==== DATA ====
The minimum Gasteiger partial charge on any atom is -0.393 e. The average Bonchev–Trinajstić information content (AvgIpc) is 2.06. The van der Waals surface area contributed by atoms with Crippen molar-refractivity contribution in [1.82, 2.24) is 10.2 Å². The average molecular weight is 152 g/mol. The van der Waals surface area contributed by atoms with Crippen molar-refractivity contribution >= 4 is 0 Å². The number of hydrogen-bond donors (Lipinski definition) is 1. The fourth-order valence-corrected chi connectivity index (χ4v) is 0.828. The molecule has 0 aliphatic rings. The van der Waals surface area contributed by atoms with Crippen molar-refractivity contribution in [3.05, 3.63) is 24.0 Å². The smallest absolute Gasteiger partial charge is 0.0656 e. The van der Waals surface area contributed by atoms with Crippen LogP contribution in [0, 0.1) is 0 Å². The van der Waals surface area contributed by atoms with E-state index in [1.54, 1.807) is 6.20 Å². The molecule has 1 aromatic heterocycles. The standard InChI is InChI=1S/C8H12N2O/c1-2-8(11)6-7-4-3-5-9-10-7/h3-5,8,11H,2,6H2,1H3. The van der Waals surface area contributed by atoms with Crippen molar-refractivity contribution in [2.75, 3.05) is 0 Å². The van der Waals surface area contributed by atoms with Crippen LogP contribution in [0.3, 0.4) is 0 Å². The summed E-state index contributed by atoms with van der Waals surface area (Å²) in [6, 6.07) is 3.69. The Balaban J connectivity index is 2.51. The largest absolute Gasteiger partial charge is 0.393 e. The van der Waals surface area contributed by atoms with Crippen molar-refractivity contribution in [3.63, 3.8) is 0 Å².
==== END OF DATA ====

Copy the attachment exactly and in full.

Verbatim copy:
The minimum Gasteiger partial charge on any atom is -0.393 e. The average Bonchev–Trinajstić information content (AvgIpc) is 2.06. The van der Waals surface area contributed by atoms with Crippen molar-refractivity contribution in [1.82, 2.24) is 10.2 Å². The average molecular weight is 152 g/mol. The van der Waals surface area contributed by atoms with Crippen molar-refractivity contribution >= 4 is 0 Å². The number of hydrogen-bond donors (Lipinski definition) is 1. The fourth-order valence-corrected chi connectivity index (χ4v) is 0.828. The molecule has 0 aliphatic rings. The van der Waals surface area contributed by atoms with Crippen molar-refractivity contribution in [3.05, 3.63) is 24.0 Å². The smallest absolute Gasteiger partial charge is 0.0656 e. The van der Waals surface area contributed by atoms with Crippen LogP contribution in [0, 0.1) is 0 Å². The van der Waals surface area contributed by atoms with E-state index in [1.54, 1.807) is 6.20 Å². The molecule has 1 aromatic heterocycles. The standard InChI is InChI=1S/C8H12N2O/c1-2-8(11)6-7-4-3-5-9-10-7/h3-5,8,11H,2,6H2,1H3. The van der Waals surface area contributed by atoms with Crippen molar-refractivity contribution in [2.75, 3.05) is 0 Å². The van der Waals surface area contributed by atoms with Crippen LogP contribution in [0.3, 0.4) is 0 Å². The summed E-state index contributed by atoms with van der Waals surface area (Å²) in [6, 6.07) is 3.69. The Balaban J connectivity index is 2.51. The largest absolute Gasteiger partial charge is 0.393 e. The van der Waals surface area contributed by atoms with Crippen molar-refractivity contribution in [3.63, 3.8) is 0 Å².